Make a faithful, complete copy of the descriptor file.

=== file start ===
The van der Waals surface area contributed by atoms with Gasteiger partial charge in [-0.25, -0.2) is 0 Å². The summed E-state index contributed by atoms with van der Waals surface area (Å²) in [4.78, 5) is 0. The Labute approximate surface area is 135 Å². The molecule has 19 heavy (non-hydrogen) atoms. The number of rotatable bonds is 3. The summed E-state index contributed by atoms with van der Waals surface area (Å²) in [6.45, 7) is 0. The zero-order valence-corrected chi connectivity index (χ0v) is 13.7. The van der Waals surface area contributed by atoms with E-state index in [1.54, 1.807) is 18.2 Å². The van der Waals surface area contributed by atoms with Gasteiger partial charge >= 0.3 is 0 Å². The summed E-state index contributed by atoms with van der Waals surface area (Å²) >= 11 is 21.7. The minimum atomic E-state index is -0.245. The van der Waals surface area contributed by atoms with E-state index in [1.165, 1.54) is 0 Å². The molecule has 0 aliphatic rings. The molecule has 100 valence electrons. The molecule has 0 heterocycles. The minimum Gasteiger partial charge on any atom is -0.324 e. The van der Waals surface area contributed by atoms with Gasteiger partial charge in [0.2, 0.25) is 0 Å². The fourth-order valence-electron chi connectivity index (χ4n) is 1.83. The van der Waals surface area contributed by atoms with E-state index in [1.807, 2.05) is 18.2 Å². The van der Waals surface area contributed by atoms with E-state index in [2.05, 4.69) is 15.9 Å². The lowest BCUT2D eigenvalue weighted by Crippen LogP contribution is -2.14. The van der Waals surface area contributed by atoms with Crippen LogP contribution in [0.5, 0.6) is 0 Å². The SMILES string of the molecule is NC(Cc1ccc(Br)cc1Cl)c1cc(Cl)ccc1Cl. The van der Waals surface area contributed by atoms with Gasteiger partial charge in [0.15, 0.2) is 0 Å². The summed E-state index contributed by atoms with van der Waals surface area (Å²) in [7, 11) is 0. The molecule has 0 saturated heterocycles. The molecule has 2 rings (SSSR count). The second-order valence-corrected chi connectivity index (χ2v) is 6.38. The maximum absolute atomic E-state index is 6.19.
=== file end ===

The van der Waals surface area contributed by atoms with Gasteiger partial charge in [-0.25, -0.2) is 0 Å². The summed E-state index contributed by atoms with van der Waals surface area (Å²) in [4.78, 5) is 0. The Labute approximate surface area is 135 Å². The molecule has 19 heavy (non-hydrogen) atoms. The number of rotatable bonds is 3. The summed E-state index contributed by atoms with van der Waals surface area (Å²) in [6.45, 7) is 0. The zero-order valence-corrected chi connectivity index (χ0v) is 13.7. The van der Waals surface area contributed by atoms with E-state index in [1.54, 1.807) is 18.2 Å². The van der Waals surface area contributed by atoms with Gasteiger partial charge >= 0.3 is 0 Å². The summed E-state index contributed by atoms with van der Waals surface area (Å²) >= 11 is 21.7. The minimum atomic E-state index is -0.245. The van der Waals surface area contributed by atoms with E-state index in [1.165, 1.54) is 0 Å². The molecule has 0 aliphatic rings. The molecule has 100 valence electrons. The molecule has 0 heterocycles. The minimum Gasteiger partial charge on any atom is -0.324 e. The van der Waals surface area contributed by atoms with Gasteiger partial charge in [0.2, 0.25) is 0 Å². The fourth-order valence-electron chi connectivity index (χ4n) is 1.83. The van der Waals surface area contributed by atoms with E-state index in [1.807, 2.05) is 18.2 Å². The van der Waals surface area contributed by atoms with E-state index in [2.05, 4.69) is 15.9 Å². The lowest BCUT2D eigenvalue weighted by Crippen LogP contribution is -2.14. The van der Waals surface area contributed by atoms with Crippen LogP contribution in [0.5, 0.6) is 0 Å². The SMILES string of the molecule is NC(Cc1ccc(Br)cc1Cl)c1cc(Cl)ccc1Cl. The van der Waals surface area contributed by atoms with Gasteiger partial charge in [0.15, 0.2) is 0 Å². The summed E-state index contributed by atoms with van der Waals surface area (Å²) in [7, 11) is 0. The molecule has 0 saturated heterocycles. The molecule has 2 rings (SSSR count). The second-order valence-corrected chi connectivity index (χ2v) is 6.38. The maximum absolute atomic E-state index is 6.19.